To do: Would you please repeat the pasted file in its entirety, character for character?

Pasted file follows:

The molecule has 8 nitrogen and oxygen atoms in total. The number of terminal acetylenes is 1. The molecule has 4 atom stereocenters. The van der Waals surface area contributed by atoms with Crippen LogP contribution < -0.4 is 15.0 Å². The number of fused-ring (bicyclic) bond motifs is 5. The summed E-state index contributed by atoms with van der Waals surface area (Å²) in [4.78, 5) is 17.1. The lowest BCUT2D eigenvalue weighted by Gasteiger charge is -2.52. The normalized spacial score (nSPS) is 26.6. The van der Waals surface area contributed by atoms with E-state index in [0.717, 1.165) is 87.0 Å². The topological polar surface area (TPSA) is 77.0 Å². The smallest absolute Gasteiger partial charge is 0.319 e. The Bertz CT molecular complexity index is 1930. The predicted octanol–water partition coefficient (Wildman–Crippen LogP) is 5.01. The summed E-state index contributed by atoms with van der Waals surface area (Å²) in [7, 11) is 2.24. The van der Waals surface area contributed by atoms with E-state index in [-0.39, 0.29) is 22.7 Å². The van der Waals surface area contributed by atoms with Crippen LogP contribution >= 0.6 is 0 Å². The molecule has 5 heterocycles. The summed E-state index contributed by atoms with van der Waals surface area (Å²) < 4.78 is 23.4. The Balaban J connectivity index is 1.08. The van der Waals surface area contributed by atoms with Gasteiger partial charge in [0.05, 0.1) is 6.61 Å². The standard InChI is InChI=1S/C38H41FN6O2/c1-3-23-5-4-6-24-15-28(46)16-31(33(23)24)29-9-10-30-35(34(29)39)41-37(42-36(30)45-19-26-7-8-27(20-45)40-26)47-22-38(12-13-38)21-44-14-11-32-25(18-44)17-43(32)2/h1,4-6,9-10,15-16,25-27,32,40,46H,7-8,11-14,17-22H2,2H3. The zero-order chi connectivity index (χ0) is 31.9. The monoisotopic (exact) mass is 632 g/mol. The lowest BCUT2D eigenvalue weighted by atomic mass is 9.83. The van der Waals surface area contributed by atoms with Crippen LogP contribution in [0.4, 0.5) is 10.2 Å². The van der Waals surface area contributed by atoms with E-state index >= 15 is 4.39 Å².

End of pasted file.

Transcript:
The molecule has 8 nitrogen and oxygen atoms in total. The number of terminal acetylenes is 1. The molecule has 4 atom stereocenters. The van der Waals surface area contributed by atoms with Crippen LogP contribution < -0.4 is 15.0 Å². The number of fused-ring (bicyclic) bond motifs is 5. The summed E-state index contributed by atoms with van der Waals surface area (Å²) in [4.78, 5) is 17.1. The lowest BCUT2D eigenvalue weighted by Gasteiger charge is -2.52. The normalized spacial score (nSPS) is 26.6. The van der Waals surface area contributed by atoms with E-state index in [0.717, 1.165) is 87.0 Å². The topological polar surface area (TPSA) is 77.0 Å². The smallest absolute Gasteiger partial charge is 0.319 e. The Bertz CT molecular complexity index is 1930. The predicted octanol–water partition coefficient (Wildman–Crippen LogP) is 5.01. The summed E-state index contributed by atoms with van der Waals surface area (Å²) in [7, 11) is 2.24. The van der Waals surface area contributed by atoms with E-state index in [-0.39, 0.29) is 22.7 Å². The van der Waals surface area contributed by atoms with Crippen LogP contribution >= 0.6 is 0 Å². The molecule has 5 heterocycles. The summed E-state index contributed by atoms with van der Waals surface area (Å²) < 4.78 is 23.4. The Balaban J connectivity index is 1.08. The van der Waals surface area contributed by atoms with Gasteiger partial charge in [0.05, 0.1) is 6.61 Å². The standard InChI is InChI=1S/C38H41FN6O2/c1-3-23-5-4-6-24-15-28(46)16-31(33(23)24)29-9-10-30-35(34(29)39)41-37(42-36(30)45-19-26-7-8-27(20-45)40-26)47-22-38(12-13-38)21-44-14-11-32-25(18-44)17-43(32)2/h1,4-6,9-10,15-16,25-27,32,40,46H,7-8,11-14,17-22H2,2H3. The zero-order chi connectivity index (χ0) is 31.9. The monoisotopic (exact) mass is 632 g/mol. The lowest BCUT2D eigenvalue weighted by atomic mass is 9.83. The van der Waals surface area contributed by atoms with Crippen LogP contribution in [0.4, 0.5) is 10.2 Å². The van der Waals surface area contributed by atoms with E-state index >= 15 is 4.39 Å².